Preston, Lewis Thompson

Preston, Lewis Thompson,

1926–95, American financial executive, b. New York City. After serving as a U.S. Marine during World War II and graduating from Harvard (1951), he joined J. P. Morgan. He became head of the firm's London office (1966), executive vice president for international banking (1968), vice chairman of the board (1976), president (1978), and finally chief executive officer (1980–89) and chairman (1980–91). In 1991 he was chosen as president of the World Bank (International Bank for Reconstruction and DevelopmentInternational Bank for Reconstruction and Development (IBRD)
(IBRD), independent specialized agency of the United Nations, with headquarters at Washington, D.C.; one of five closely associated development institutions (also including the International Center for Settlement of
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). Focusing on the quality and success, rather than the volume, of the bank's lending programs, he encouraged private sector development and oversaw the admission of the republics of the former Soviet Union to the World Bank, the initiation of lending programs to post-apartheid South Africa, and the resumption of lending to Vietnam.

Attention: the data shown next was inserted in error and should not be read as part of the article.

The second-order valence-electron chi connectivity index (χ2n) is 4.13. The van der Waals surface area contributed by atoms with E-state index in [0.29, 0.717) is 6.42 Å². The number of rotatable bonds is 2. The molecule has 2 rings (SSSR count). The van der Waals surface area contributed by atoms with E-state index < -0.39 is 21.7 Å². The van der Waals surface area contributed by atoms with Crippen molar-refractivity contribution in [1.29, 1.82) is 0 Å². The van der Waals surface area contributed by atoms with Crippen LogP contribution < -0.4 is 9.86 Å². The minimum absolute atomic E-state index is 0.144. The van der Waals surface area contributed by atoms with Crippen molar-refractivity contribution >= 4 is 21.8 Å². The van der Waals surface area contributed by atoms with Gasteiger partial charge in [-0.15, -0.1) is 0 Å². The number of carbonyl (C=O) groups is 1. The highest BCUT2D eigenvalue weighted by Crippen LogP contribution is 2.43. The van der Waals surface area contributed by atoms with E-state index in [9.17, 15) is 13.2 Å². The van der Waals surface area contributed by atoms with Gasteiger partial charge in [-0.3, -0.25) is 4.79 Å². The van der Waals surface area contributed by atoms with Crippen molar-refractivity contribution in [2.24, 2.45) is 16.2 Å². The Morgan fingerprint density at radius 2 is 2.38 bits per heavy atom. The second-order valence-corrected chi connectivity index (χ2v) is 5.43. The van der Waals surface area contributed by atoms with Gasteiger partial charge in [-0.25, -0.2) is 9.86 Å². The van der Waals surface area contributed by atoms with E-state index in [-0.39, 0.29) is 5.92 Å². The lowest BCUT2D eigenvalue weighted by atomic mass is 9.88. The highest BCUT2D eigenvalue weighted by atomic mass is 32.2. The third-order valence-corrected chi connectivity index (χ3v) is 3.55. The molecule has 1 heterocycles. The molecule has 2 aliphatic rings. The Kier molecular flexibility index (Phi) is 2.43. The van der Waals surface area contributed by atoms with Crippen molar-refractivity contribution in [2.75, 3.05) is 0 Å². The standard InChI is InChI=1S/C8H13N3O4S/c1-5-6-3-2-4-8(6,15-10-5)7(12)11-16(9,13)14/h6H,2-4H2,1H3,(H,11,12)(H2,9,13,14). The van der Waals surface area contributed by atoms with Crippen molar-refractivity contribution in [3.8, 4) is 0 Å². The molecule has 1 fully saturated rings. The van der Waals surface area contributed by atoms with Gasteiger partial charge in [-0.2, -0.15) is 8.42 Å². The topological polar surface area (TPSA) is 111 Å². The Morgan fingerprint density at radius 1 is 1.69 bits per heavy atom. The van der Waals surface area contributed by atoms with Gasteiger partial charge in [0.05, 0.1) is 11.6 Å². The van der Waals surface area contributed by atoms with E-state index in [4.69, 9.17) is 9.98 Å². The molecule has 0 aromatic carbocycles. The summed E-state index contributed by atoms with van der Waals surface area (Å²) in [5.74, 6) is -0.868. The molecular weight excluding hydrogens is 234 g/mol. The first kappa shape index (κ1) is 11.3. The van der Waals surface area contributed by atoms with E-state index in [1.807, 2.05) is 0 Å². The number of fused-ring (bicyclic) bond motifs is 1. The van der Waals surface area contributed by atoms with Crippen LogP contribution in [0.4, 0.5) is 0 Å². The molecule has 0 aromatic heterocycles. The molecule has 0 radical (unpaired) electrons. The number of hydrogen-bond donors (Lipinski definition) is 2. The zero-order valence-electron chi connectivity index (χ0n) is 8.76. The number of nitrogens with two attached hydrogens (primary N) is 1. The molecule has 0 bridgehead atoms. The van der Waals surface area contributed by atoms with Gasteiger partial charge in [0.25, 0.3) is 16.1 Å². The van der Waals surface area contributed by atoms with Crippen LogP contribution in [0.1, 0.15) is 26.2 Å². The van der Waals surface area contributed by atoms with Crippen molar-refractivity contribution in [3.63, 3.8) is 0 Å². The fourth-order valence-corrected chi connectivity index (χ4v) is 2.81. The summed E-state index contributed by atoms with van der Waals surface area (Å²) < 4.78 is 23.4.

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Preston, Lewis Thompson

(1926–  ) banker; born in New York City. He joined J. P. Morgan & Co. (later Morgan Guaranty Trust) after graduating from Harvard in 1951, and rose through the ranks to become president (1978–80) and chairman and chief executive officer (1980–89), before taking charge of the International Bank for Reconstruction and Development in Washington, D.C.
The Cambridge Dictionary of American Biography, by John S. Bowman. Copyright © Cambridge University Press 1995. Reproduced with permission.